Thuốc Insulin human regular (Injection)

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Thuốc Insulin human regular (Injection)
Thuốc Insulin human regular (Injection)

Holevn Health chia sẻ các bài viết về: Thuốc Insulin cho người thường xuyên (Tiêm), tác dụng phụ – liều lượng, Thuốc Insulin cho người thường xuyên (Tiêm) điều trị bệnh gì. Các vấn đề khác cần lưu ý. Vui lòng tham khảo các chi tiết dưới đây.

IN-su-lin HUE-man REG-yoo-lar

Holevn.org xem xét y tế. Cập nhật lần cuối vào ngày 7 tháng 11 năm 2019.

Tên thương hiệu thường được sử dụng

Tại Hoa Kỳ

  • HumuLINE R
  • HumuLINE R U-100
  • NovoLINE R

Các dạng bào chế có sẵn:

  • Giải pháp

Lớp trị liệu: Thuốc trị đái tháo đường

Lớp dược lý: Insulin, thường xuyên

Sử dụng insulin cho người thường xuyên

Insulin người thường xuyên là một loại insulin tác dụng ngắn. Insulin là một trong nhiều hormone giúp cơ thể biến thức ăn chúng ta ăn thành năng lượng. Điều này được thực hiện bằng cách sử dụng glucose (đường) trong máu dưới dạng năng lượng nhanh. Ngoài ra, insulin giúp chúng ta lưu trữ năng lượng mà chúng ta có thể sử dụng sau này. Khi bạn bị đái tháo đường, cơ thể bạn không thể tạo đủ insulin hoặc không sử dụng insulin đúng cách. Điều này khiến bạn có quá nhiều đường trong máu. Giống như các loại insulin khác, insulin người thường xuyên được sử dụng để giữ cho lượng đường trong máu của bạn gần với mức bình thường.

Insulin người thường xuyên chỉ có sẵn với toa thuốc của bác sĩ.

Trước khi sử dụng insulin người thường xuyên

Khi quyết định sử dụng thuốc, rủi ro của việc dùng thuốc phải được cân nhắc với lợi ích mà nó sẽ làm. Đây là một quyết định mà bạn và bác sĩ của bạn sẽ đưa ra. Đối với insulin người thường xuyên, cần xem xét những điều sau đây:

  • Wear a medical identification (ID) bracelet or neck chain at all times. Also, carry an ID card in your wallet or purse that says that you have diabetes and a list of all of your medicines.
  • Keep an extra supply of insulin and syringes with needles or injection devices on hand in case high blood sugar occurs.
  • Keep some kind of quick-acting sugar handy to treat low blood sugar.
  • Have a glucagon kit and a syringe and needle available in case severe low blood sugar occurs. Check and replace any expired kits regularly.

Insulin human regular may cause serious allergic reactions, including anaphylaxis. Anaphylaxis can be life-threatening and requires immediate medical attention. Tell your doctor right away if you have a rash, itching, swelling of the face, tongue, and throat, trouble breathing, or chest pain after you get the injection.

Using insulin human regular together with other diabetes medicine (eg, pioglitazone, rosiglitazone, Actos®, Actoplus Met®, Avandia®) may cause serious heart problem or edema (fluid retention). Check with your doctor immediately if you are rapidly gaining weight, having shortness of breath, chest pain or discomfort, extreme tiredness or weakness, trouble breathing, uneven heartbeat, or excessive swelling of the hands, wrist, ankles, or feet.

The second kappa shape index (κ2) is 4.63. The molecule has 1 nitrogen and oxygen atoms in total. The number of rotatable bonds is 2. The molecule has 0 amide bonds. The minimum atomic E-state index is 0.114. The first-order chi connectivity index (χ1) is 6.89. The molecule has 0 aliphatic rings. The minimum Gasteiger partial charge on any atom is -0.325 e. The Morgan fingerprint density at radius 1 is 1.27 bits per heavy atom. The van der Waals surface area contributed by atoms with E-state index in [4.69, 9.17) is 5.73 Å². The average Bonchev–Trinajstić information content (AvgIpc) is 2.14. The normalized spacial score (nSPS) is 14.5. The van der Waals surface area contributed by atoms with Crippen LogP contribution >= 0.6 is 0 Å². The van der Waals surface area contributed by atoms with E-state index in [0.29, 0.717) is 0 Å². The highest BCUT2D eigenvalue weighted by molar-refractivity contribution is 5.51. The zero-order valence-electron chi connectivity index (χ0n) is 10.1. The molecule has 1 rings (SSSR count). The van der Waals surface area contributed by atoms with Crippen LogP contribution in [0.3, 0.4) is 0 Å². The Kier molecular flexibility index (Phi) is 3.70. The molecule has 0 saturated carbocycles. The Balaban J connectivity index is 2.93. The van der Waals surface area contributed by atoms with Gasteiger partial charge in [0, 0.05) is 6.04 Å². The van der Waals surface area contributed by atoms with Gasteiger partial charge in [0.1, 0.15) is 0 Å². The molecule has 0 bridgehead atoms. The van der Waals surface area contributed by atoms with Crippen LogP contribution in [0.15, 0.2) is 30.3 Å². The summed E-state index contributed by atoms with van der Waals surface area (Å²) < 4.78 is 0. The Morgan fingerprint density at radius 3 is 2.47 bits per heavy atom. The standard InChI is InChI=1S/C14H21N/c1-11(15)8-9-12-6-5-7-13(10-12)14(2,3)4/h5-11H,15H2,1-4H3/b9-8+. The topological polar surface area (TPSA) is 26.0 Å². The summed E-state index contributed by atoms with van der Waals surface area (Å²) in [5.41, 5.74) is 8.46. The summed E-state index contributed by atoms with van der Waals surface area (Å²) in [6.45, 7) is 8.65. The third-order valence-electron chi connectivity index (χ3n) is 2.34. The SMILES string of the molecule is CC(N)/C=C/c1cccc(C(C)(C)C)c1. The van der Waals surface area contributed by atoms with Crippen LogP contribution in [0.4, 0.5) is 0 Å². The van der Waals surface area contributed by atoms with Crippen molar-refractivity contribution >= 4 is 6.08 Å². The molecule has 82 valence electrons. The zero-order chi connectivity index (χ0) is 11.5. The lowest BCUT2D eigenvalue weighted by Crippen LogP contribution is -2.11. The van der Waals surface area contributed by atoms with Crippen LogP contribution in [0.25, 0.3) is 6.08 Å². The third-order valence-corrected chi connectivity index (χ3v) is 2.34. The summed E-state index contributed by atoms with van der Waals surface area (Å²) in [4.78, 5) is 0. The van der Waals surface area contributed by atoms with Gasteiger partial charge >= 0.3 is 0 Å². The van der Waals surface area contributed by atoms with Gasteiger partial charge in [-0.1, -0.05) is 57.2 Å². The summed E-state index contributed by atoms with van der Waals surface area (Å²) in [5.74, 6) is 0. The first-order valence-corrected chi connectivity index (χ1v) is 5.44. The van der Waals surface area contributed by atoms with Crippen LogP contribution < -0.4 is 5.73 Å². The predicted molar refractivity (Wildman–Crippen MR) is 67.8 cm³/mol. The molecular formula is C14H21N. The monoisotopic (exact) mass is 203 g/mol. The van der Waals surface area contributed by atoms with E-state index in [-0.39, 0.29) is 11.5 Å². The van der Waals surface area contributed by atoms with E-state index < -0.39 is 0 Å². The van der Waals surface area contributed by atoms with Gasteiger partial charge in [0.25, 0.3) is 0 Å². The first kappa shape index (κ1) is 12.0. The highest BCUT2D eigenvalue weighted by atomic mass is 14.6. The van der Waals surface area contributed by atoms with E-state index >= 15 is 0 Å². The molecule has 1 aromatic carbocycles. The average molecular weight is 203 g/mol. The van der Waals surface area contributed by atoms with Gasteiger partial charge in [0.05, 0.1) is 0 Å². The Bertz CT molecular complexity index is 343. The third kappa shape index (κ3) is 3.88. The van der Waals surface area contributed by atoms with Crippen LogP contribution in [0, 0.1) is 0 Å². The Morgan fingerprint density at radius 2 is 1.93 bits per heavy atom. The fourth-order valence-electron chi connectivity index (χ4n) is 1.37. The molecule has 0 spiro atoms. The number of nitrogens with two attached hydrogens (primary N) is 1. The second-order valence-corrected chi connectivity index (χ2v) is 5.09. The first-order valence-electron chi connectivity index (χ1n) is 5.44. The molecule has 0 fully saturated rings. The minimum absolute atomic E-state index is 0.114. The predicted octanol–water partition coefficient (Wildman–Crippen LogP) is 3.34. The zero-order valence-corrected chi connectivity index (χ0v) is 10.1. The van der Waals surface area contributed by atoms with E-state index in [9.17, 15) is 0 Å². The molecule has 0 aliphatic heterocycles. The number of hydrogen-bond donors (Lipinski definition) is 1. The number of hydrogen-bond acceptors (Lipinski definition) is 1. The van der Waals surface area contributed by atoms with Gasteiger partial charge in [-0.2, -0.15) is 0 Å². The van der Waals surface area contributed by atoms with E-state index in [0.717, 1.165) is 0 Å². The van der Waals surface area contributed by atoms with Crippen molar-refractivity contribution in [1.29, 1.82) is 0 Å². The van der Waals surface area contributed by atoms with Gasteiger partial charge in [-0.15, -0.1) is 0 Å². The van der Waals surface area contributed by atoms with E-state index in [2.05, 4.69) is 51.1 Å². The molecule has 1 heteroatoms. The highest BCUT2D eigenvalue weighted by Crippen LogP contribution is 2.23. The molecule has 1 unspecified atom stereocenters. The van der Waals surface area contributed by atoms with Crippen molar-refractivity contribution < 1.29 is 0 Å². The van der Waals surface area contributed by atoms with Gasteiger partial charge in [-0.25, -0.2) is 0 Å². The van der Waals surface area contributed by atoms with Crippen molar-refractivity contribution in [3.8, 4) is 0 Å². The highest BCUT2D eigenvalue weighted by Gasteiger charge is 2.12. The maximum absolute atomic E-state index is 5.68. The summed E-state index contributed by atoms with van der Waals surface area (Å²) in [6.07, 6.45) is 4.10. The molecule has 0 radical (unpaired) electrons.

You may have some skin redness, rash, itching, or swelling at the injection site. If this irritation is severe or does not go away, call your doctor. Do not inject insulin human regular into a skin area that is red, swollen, or itchy.

Insulin human regular may make you dizzy or drowsy. Make sure you know how you react to insulin human regular before you drive, use machines, or do other jobs that require you to be alert.

Too much insulin human regular can cause hypoglycemia (low blood sugar). Low blood sugar also can occur if you use insulin human regular with another antidiabetic medicine, changes in insulin regimen (eg, insulin strength, type of insulin, injection site), delay or miss a meal or snack, exercise more than usual, or drink alcohol. Symptoms of low blood sugar must be treated before they lead to unconsciousness (passing out). Different people may feel different symptoms of low blood sugar. It is important that you learn which symptoms of low blood sugar you usually have so that you can treat it quickly.

Your doctor will want to check your progress at regular visits, especially during the first few weeks you are using insulin human regular. Blood tests may be needed to check for unwanted effects.

It is very important to follow carefully any instructions from your health care team about:

  • Alcohol—Drinking alcohol (including beer and wine) may cause severe low blood sugar. Discuss this with your health care team.